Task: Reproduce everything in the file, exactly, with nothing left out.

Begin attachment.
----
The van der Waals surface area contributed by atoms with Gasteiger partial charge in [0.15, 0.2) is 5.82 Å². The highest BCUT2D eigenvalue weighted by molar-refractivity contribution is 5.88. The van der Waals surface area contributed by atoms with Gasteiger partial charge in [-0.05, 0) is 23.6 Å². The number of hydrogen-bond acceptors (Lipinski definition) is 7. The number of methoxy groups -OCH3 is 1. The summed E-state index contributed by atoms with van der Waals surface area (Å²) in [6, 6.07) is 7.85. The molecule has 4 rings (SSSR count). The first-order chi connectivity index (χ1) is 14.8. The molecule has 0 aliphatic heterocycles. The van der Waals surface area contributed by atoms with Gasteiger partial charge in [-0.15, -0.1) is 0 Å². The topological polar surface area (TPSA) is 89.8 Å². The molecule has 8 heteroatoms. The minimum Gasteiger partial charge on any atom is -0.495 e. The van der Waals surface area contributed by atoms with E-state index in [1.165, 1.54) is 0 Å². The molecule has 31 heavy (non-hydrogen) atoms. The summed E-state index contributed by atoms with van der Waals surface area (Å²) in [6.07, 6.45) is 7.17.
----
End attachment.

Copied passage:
The van der Waals surface area contributed by atoms with Gasteiger partial charge in [0.15, 0.2) is 5.82 Å². The highest BCUT2D eigenvalue weighted by molar-refractivity contribution is 5.88. The van der Waals surface area contributed by atoms with Gasteiger partial charge in [-0.05, 0) is 23.6 Å². The number of hydrogen-bond acceptors (Lipinski definition) is 7. The number of methoxy groups -OCH3 is 1. The summed E-state index contributed by atoms with van der Waals surface area (Å²) in [6, 6.07) is 7.85. The molecule has 4 rings (SSSR count). The first-order chi connectivity index (χ1) is 14.8. The molecule has 0 aliphatic heterocycles. The van der Waals surface area contributed by atoms with Gasteiger partial charge in [-0.15, -0.1) is 0 Å². The topological polar surface area (TPSA) is 89.8 Å². The molecule has 8 heteroatoms. The minimum Gasteiger partial charge on any atom is -0.495 e. The van der Waals surface area contributed by atoms with E-state index in [1.165, 1.54) is 0 Å². The molecule has 31 heavy (non-hydrogen) atoms. The summed E-state index contributed by atoms with van der Waals surface area (Å²) in [6.07, 6.45) is 7.17.